last update: 18.09.2020
Anthropology of law, legal consciousness studies, human rights, family law, equality/discrimination, anthropology of the state, public services, judicial institutions, legal itineraries, legal professionals.
West Africa (Benin & Ghana), Belgium, France
Sophie Andreetta studied anthropology at the University of Liège, then obtained a master’s degree in International Politics and Human Rights from City University London. In 2011, she received a doctoral fellowship from the Belgian Fund for Scientific Research. Her project focused on the implementation of the Beninese Code on Persons and Family, more specifically on the itineraries of those who decided to take inheritance disputes to court in Cotonou. Her research showed that in inheritance cases, judicial procedures are more about negotiating a new place within the family and, by extension, a new way of sharing property, than they are about following the law and legal decisions to the letter. Her work delves into the work of judges, the everyday functioning of the courts, and the role of legal professionals and their interactions with customers in the production of ‘justice’ as a public service. It also emphasizes the symbolic power of the state and the place of formal rules and institutions that people are able to mobilize in order to challenge family hierarchies, despite the common association of public administrations with corruption and informal dynamics.
Drawing on the idea that people use the laws in manifold ways, Andreetta’s project within the department (2017-2020) analysed the processes through which human dignity is defined and performed by the Belgian administrations and judiciary. She explored the ways in which different sets of actors contributed to building and deciding on social assistance cases, examined the trajectories of the litigants, the role of their intermediaries, the work of the judges, and the processes of enforcing legal decisions. Her research also looked at the place of law in the decision-making processes of welfare services, the way law was used and understood by ordinary citizens and by legal professionals, and eventually reflected on the social and political effects of litigation, regardless of whether a given trial was won or lost.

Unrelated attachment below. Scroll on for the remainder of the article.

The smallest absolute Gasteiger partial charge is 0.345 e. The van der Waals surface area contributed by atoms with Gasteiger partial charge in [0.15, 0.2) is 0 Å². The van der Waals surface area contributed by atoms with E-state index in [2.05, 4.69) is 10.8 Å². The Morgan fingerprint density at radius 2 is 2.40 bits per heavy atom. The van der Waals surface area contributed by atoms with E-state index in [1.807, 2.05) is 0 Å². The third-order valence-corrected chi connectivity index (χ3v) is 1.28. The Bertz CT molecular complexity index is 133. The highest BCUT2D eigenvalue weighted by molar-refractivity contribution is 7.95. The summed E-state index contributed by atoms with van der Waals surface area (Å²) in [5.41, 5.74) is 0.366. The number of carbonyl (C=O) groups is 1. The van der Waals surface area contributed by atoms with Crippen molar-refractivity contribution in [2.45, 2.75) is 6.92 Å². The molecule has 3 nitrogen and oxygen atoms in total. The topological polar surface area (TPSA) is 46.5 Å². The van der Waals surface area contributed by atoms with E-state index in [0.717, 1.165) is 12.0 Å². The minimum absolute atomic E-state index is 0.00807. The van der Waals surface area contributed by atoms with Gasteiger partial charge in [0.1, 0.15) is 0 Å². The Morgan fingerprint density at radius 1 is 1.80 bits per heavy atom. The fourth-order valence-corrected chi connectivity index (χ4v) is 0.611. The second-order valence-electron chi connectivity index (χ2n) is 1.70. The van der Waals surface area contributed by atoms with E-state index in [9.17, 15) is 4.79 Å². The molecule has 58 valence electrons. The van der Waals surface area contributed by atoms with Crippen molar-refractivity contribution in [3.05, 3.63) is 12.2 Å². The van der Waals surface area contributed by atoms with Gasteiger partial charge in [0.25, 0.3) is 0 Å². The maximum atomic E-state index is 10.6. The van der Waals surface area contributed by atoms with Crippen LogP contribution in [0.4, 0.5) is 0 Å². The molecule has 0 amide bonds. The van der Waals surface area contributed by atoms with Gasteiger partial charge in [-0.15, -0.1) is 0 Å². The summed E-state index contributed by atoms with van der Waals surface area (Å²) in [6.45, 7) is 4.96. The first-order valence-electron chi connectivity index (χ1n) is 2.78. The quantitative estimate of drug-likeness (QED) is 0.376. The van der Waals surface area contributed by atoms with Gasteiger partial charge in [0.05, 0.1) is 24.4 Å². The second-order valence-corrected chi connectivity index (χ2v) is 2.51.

Based on her earlier work in West Africa, Andreetta also obtained a postdoctoral fellowship with the Fund for Scientific Research at the University of Liège. Her newest project focuses on African bar associations, the social and political circumstances of their development, and on the professional paths and social status of their members in Benin and Ghana. It also looks at the everyday work of the members of the bar and their interactions with clients in order to better understand the place of the service professions (les professions libérales in particular) in contemporary African societies and their role in the appropriation of legal reforms and in the production of public services.
Up to date information on Andreetta’s research and publications can be found via the following links
Why Law & Anthropology?
Looking at the everyday functioning of state courts, I realized that conducting the ethnography of legal institutions requires an in-depth understanding of the legal frameworks within which they operate. The dynamic interaction between law and anthropology allows us to reflect on the ways in which laws are appropriated and on how people – whether they are lawyers, litigants or civil servants – use laws to produce certain social and political effects.